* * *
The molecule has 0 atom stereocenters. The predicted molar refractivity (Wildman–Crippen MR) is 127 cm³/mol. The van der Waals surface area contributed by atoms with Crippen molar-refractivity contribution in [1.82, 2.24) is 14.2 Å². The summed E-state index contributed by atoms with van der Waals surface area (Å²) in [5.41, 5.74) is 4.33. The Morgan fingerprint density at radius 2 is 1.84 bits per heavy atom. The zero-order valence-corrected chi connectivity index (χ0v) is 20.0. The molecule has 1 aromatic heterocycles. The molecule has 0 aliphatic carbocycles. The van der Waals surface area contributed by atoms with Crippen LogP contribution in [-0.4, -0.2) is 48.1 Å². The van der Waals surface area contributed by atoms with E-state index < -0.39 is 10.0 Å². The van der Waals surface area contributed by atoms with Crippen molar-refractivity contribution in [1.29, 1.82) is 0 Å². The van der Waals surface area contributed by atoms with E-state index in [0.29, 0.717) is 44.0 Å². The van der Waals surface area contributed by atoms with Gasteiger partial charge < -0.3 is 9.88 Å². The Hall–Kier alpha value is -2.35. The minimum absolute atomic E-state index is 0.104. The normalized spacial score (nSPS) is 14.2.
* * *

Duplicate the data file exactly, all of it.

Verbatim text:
The molecule has 0 atom stereocenters. The predicted molar refractivity (Wildman–Crippen MR) is 127 cm³/mol. The van der Waals surface area contributed by atoms with Crippen molar-refractivity contribution in [1.82, 2.24) is 14.2 Å². The summed E-state index contributed by atoms with van der Waals surface area (Å²) in [5.41, 5.74) is 4.33. The Morgan fingerprint density at radius 2 is 1.84 bits per heavy atom. The zero-order valence-corrected chi connectivity index (χ0v) is 20.0. The molecule has 1 aromatic heterocycles. The molecule has 0 aliphatic carbocycles. The van der Waals surface area contributed by atoms with Crippen LogP contribution in [-0.4, -0.2) is 48.1 Å². The van der Waals surface area contributed by atoms with E-state index < -0.39 is 10.0 Å². The van der Waals surface area contributed by atoms with Crippen molar-refractivity contribution in [1.29, 1.82) is 0 Å². The van der Waals surface area contributed by atoms with E-state index in [0.29, 0.717) is 44.0 Å². The van der Waals surface area contributed by atoms with Gasteiger partial charge < -0.3 is 9.88 Å². The Hall–Kier alpha value is -2.35. The minimum absolute atomic E-state index is 0.104. The normalized spacial score (nSPS) is 14.2.